The term “cultural fundamentalist” recently was used. Some have pled ignorance that they didn’t know what that was. Let’s give them the benefit of the doubt that they actually don’t, though I would suggest that they make up a very small group that doesn’t read much or interact with many outside of their tribe.
Why? Because when I interact with non-fundamentalists and they find out I am a Baptist (or as someone pointed out last night over beer and pizza, a “babtist”), they want to know what kind. “Independent” is my answer.
“Fundamentalist?” they say.
“Probably not, if you are asking the question.”
Why? Because usually, when someone asks the question, they have a definition of “fundamentalist” and I am hesitant to let them define me as a fundamentalist until I know what they mean.
So what do they mean, I ask.
Here’s a summary of some recent questions asked of me in personal conversations. There are all real questions (“I am not preaching here; I am telling the truth”), and they all come from pastors (in other words, people with a reason to have a greater grasp than “Joe on the street”).
- Are you KJV-Only or do you use the KJV?
- What version do you use?
- Do you go to movies?
- Do you drink alcohol?
- Do you think women should not wear pants?
- Do you wear a suit and tie to preach in?
- Do you wear shorts?
- Do you have any connection with Bob Jones University (when they found out I was from Greenville)?
Notice what is absent: The gospel, the church, doctrine, ministry fellowship/participation.
I promise that these are real questions. And I promise that no one asks me what what I think about Billy Graham, ministry partnerships, cooperative evangelism, the gospel, the Presbyterians, the Lutherans, or the charismatics.
In other words, when people think “fundamentalist,” they don’t think “defending the gospel” or “partnering for ministry.” They think cultural issues.
Of course there are exceptions. I had dinner this week with a well-known and highly-respected man, whose name every reader here would know (and would say, “How did you get hooked up with him?”). He actually did reference fundamentalists as separatists. But in my experience, he is the exception.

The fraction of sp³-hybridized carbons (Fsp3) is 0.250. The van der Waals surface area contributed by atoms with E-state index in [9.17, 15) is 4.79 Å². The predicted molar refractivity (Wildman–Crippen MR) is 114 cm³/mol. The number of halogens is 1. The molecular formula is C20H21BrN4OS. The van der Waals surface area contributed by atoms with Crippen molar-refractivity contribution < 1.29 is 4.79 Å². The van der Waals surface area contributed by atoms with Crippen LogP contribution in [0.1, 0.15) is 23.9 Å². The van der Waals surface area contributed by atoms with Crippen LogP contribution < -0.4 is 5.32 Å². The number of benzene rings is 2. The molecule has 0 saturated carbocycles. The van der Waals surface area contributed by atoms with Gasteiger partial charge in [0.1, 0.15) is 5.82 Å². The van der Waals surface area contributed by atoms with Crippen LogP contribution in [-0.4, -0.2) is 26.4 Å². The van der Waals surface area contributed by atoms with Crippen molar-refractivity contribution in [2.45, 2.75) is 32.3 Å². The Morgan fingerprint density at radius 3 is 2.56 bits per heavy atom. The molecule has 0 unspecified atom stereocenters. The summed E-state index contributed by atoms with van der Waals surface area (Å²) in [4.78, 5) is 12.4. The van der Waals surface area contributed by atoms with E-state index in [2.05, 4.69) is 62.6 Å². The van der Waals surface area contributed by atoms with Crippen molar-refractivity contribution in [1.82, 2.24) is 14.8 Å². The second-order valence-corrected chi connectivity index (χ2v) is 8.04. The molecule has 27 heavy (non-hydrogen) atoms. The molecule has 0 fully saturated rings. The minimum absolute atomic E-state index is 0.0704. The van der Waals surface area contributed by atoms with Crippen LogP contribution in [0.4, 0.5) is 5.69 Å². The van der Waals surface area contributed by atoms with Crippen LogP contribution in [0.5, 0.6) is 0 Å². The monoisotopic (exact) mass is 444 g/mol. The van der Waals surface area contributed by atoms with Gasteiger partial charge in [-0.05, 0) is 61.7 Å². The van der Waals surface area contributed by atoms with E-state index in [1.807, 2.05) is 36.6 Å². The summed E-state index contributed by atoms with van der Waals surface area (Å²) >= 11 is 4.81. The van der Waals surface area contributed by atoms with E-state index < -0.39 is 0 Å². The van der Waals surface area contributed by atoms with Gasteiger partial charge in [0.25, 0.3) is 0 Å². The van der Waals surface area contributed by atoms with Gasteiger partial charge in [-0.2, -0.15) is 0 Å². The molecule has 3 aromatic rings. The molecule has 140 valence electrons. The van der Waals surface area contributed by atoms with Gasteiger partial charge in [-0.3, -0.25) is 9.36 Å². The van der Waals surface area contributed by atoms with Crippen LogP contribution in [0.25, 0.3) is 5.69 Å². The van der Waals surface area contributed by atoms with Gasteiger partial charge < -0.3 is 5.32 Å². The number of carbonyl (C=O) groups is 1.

But what most people ask about is cultural issues, because that is what people think fundamentalism is. Now, one might attempt to make the case that the Bible version is not cultural, but theological. I think that is partially true and partially not true, but I don’t want to deal with that argument here.
You see, they know exactly what a cultural fundamentalist is … It is a fundamentalist who is known first for his stands on cultural issues. He is not known for loving the gospel, sound doctrine, theology, and the church, though he may do all those things. He is known for cultural standards.
Is that fair? Complain away, but that impression did not come from nowhere.
You see, cultural fundamentalism exists, and in it, people care less about what you believe and more about what you do and don’t do. Again, complain away, but that impression does not come from nowhere.
What do we do? Well, if we are really about the the defense and propagation of the gospel, we have a serious PR problem. However, I fear it isn’t only PR. I fear that too many fundamentalists are as much about these cultural issues as they are about the gospel. And that is a problem.
What’s my solution? I don’t claim to be a fundamentalist without lots of explanation. And sometimes, I don’t claim it at all. For some, that makes me a new evangelical. But I think I am living proof that some sort of “silent majority” does exist for all the caterwauling against it (without benefit of evidence ironically).
By the way, what are my answers?
- No, No
- Only when there is something I really want to pay money and waste a couple of hours to see, which is a really short list which in the last decade only included Fireproof and We Were Soldiers.
- No, but I won’t stumble if you do. Let it make your heart glad if your conscience allows; but don’t get drunk, and don’t expect me to pay for it.
- I don’t care; be appropriate and be modest.
- Usually only when you are getting married or getting buried, or other rare occasions.
- Usually only seven days a week, unless it falls below 25 degrees or it is Sunday morning.
- You might say that.
And no, the beer wasn’t mine.